There are many more settlers who came from Maryland to Kentucky in those early years.  It would be impossible to name them all.  This conference first began in 1990 when it was held at Nazareth, Kentucky.  In 1992, it was held in St. Mary’s at St. Charles Church; in 1994 in Cape Girardeau, Perry County, Missouri; and back in 1996 at St. Charles – the first time Ritchey and I attended.  In 1998, Owensboro, Kentucky, was the location, and we attended again.  In 2000 the gathering was held at Leonardtown, in St. Mary’s County, Maryland.  2002 found the conference at St. Catharine Motherhouse in Washington County, which we attended; 2004 in Hannibal, Missouri.  2008 at the St. Thomas Farm in Bardstown; back in Leonardtown in 2010.  The last reunion was held at St. Catharine College in Washington County in 2014 – which was my first time to attend as a vendor.  This has been such a wonderful group of people!  I’ve made so many friends and found much information for my families!  If you have any family members that originated from Maryland, especially the counties of Charles, St. Mary and Prince Edward, you may want to come.  Perhaps I will see you there?

Spalding-Hamilton 1801 Marriage

This marriage bond is from Washington County, Kentucky.  The Spalding’s and Hamilton’s came from Maryland in the 1790’s.  I have in my line a Richard Spalding who married Tabitha Edwards in 1805.  They had at least one child, Mary Magdalene Spalding, who was born in June of 1814.  Does anyone have more information on this family?

Scan087

Know all men by these presents that we, Richard Spalding and John Jordan Smith, are held and firmly bound unto his excellency, James Garrard, Esquire, Governor of Kentucky, and his successors in the penal sum of fifty pounds current money, the payment of which well and truly to be made.  We bind ourselves, our heirs, executors and administrators, jointly and severally, firmly, by these presents, sealed with our seals and dated this 25th day of July, 1801. 

The conditions of this obligation is such that if there should be no legal cause to obstruct a marriage shortly intended to be solemnized between the above abound Richard Spalding and Henrietta Hamilton, both above the age of twenty-one years, then this obligation to be void, else to remain in full force.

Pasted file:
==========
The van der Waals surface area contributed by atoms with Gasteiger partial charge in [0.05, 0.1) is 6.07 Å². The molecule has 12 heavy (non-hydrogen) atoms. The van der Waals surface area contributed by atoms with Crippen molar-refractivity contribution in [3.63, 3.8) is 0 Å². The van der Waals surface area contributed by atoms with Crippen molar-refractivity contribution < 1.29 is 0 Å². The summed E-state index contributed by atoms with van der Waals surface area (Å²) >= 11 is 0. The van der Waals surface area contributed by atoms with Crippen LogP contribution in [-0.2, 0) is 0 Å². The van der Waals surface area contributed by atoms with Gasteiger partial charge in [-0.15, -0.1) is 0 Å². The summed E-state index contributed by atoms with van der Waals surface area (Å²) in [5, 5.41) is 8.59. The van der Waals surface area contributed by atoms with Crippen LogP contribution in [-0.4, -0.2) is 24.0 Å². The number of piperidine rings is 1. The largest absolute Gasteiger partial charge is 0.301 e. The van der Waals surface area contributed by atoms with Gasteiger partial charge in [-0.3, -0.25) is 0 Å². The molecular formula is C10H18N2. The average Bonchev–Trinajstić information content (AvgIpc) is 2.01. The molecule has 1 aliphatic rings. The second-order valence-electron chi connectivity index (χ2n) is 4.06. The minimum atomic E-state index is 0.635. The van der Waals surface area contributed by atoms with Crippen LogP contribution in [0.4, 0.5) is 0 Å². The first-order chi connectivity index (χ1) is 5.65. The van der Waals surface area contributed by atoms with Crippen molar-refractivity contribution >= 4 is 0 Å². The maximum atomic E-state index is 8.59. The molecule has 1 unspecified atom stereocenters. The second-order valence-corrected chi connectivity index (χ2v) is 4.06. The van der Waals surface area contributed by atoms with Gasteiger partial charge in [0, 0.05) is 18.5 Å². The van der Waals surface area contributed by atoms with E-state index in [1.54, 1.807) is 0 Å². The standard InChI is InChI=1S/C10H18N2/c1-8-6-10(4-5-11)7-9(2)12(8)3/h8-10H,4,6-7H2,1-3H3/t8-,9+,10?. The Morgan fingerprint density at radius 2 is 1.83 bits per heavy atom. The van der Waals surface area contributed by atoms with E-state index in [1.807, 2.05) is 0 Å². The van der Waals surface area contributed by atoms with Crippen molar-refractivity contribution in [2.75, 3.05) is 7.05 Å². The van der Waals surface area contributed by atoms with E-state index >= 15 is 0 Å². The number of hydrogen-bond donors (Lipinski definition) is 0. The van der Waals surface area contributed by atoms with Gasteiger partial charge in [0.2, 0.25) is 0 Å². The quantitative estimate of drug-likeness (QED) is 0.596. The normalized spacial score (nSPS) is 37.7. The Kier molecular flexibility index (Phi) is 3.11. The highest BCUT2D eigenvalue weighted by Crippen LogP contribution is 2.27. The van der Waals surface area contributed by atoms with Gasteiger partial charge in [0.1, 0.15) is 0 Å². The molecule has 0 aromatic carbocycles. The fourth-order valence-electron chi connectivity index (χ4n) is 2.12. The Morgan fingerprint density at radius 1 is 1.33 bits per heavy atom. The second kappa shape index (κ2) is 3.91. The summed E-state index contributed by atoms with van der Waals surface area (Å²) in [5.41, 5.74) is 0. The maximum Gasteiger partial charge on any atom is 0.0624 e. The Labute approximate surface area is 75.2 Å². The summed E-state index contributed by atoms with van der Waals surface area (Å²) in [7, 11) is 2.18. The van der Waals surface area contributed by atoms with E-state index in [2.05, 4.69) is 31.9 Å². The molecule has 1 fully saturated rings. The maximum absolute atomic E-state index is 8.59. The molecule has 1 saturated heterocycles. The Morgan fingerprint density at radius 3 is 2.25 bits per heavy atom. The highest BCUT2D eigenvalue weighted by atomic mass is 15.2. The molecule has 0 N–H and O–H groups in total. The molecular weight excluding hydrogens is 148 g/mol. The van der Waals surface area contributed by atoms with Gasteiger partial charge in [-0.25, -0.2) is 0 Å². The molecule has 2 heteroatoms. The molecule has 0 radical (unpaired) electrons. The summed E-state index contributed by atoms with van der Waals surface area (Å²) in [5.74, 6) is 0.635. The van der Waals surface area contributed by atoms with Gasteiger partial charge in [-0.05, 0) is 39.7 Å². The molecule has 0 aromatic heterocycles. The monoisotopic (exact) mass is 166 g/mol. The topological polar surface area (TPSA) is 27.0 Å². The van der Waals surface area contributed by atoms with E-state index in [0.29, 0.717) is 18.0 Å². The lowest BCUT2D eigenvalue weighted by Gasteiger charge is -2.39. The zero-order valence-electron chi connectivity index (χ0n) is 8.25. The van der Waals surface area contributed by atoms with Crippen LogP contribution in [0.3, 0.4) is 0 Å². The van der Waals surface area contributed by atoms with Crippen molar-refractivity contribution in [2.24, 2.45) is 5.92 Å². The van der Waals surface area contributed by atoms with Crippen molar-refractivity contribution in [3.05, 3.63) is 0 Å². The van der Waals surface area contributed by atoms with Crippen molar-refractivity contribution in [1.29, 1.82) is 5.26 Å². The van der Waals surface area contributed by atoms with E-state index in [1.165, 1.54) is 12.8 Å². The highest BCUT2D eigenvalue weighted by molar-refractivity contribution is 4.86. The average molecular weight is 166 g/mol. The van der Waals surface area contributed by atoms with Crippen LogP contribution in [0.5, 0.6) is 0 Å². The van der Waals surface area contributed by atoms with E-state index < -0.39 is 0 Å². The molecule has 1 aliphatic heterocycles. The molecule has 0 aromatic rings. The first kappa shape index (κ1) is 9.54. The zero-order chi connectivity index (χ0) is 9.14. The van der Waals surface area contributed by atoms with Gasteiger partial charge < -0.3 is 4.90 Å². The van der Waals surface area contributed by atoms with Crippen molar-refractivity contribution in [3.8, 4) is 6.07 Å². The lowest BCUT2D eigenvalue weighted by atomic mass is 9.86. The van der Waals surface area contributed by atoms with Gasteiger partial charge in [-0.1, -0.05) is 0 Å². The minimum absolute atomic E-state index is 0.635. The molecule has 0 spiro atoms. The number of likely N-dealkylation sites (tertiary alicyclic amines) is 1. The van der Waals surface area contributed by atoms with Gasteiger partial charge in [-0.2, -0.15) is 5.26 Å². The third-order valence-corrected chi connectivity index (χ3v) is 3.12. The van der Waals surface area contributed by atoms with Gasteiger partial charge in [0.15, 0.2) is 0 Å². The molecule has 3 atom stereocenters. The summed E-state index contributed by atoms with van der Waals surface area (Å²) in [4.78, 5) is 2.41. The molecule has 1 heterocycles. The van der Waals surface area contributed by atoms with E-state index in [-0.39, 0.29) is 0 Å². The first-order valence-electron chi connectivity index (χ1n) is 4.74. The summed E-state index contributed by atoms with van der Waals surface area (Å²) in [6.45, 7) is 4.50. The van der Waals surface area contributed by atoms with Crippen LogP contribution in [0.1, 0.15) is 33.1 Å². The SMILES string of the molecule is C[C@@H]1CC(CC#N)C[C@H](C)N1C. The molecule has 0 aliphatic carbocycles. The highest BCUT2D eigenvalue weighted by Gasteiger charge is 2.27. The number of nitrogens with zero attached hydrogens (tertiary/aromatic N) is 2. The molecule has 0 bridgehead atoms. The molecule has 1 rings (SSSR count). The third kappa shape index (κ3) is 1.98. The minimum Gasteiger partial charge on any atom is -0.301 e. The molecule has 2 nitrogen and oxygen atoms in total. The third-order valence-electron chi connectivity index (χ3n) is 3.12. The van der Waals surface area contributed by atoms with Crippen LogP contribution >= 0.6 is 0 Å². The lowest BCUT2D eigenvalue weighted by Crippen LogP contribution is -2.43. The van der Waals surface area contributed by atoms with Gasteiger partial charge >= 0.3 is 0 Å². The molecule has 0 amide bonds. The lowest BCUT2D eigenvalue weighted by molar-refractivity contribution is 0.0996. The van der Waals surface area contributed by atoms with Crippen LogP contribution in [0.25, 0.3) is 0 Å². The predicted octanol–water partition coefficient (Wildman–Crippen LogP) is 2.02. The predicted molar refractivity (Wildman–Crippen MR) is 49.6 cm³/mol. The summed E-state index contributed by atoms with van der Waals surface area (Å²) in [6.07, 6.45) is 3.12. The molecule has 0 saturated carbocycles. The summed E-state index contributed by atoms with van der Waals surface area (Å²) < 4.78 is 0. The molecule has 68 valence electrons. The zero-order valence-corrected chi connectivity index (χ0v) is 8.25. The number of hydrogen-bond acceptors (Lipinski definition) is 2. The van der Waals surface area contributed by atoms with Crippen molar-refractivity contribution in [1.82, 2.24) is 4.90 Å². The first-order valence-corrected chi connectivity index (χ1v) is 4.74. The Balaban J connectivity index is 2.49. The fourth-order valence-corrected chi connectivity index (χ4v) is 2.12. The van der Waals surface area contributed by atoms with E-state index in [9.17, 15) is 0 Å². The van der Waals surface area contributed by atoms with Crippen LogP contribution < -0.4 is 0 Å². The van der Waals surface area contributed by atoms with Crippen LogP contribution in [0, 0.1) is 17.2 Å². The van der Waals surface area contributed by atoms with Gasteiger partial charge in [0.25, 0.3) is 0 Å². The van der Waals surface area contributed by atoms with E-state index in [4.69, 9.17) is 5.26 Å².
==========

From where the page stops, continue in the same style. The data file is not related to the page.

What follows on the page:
Richard Spalding, John Jordan Smith

William Caldwell

Scan088Sir, Mr. Richard Spalding will apply to you for license to marry my daughter, Henrietta Hamilton, and this is to certify to you that I have no objections.  I am with esteem yours, Leonard Hamilton, July 24, 1801

William Caldwell

Marriages From Washington County, Kentucky

Marriages From Washington County, Kentucky

Alexander Hamilton married Elizabeth S. Smith 18 Oct 1826
Alexander Hamilton married Harriet Edelen 18 Feb 1811
Alexander Hamilton married Sarah Anderson 03 May 1864
Alexander Hamilton married Teresa Jarboe 05 Jan 1825
Alfred Hamilton married Alice Osbourn 18 Feb 1890
Allen Hamilton married Jenny Hamilton 21 Apr 1807
Allen Hamilton married Shelby Salley 15 May 1801
Benedict P. Hamilton married Teresa Jarboe 22 Sep 1807
Charles Hamilton married Bettie Goatley 16 Nov 1875
Clement A. Hamilton married Mary Jane Brown 20 Oct 1846
E. J. Hamilton married Nettie McLain 06 Apr 1880
Edward Hamilton married Alethea Edelen 08 Sep 1817
George L. Hamilton married Mary Florence Kelly 10 Nov 1891
Hance Hamilton married Mary Elliston 12 Jan 1818
James Hamilton married Patsy Garrett 04 Jan 1819
Joe Hamlton married Martha Brooks 28 Dec 1886
John Thomas Hamilton married Ann S. Medley 06 Jan 1837
Leonard Hamilton married Anna Beaven 22 Nov 1814
Leonard Hamilton, Jr., married Margaret Carrico 25 Oct 1830
Martin J. Hamilton married Elizabeth V. Osbourn 11 Sep 1860
Patrick Hamilton married Camilla E. Medley 11 Feb 1879
Pius Hamilton married Annie Vancleave 01 Mar 1889
Richard Hamilton married Mrs. Sallie Thompson 01 Aug 1876
Samuel Hamilton married Belle Spalding 09 Nov 1875
Samuel Hamilton married Elizabeth D. Thomas 11 Oct 1819
Thomas G. Hamlton married Eliza Ann Edelen 22 Apr 1845
Thomas H. Hamilton married Elizabeth Clements 18 Dec 1811
Thomas Hamilton married Letitia Smith 26 Jan 1847
Thomas J. Hamilton married Annie L. Mudd 23 Nov 1886
Walter Hamilton married Ann Dorothy Smith 01 May 1809
William Hamilton married Margaret Tucker 20 Jan 1857
William T. Hamilton married Lucy Edelen 26 Aug 1826

Today In Genealogy History – June 6, 2012

Regina Cecilia O’Bryan was born 118 years ago – June 6, 1894 – in Washington County, Kentucky.  Regina was the daughter of Thomas Parker O’Bryan and Margaret Mason Clarkson.  She married Charles W. Hamilton, the son of Leonard Hamilton and Mary Catherine Hagan.  Charles and Regina had 3 children:  Lawrence Joseph, Catherine Cecilia and Regina Cordelia.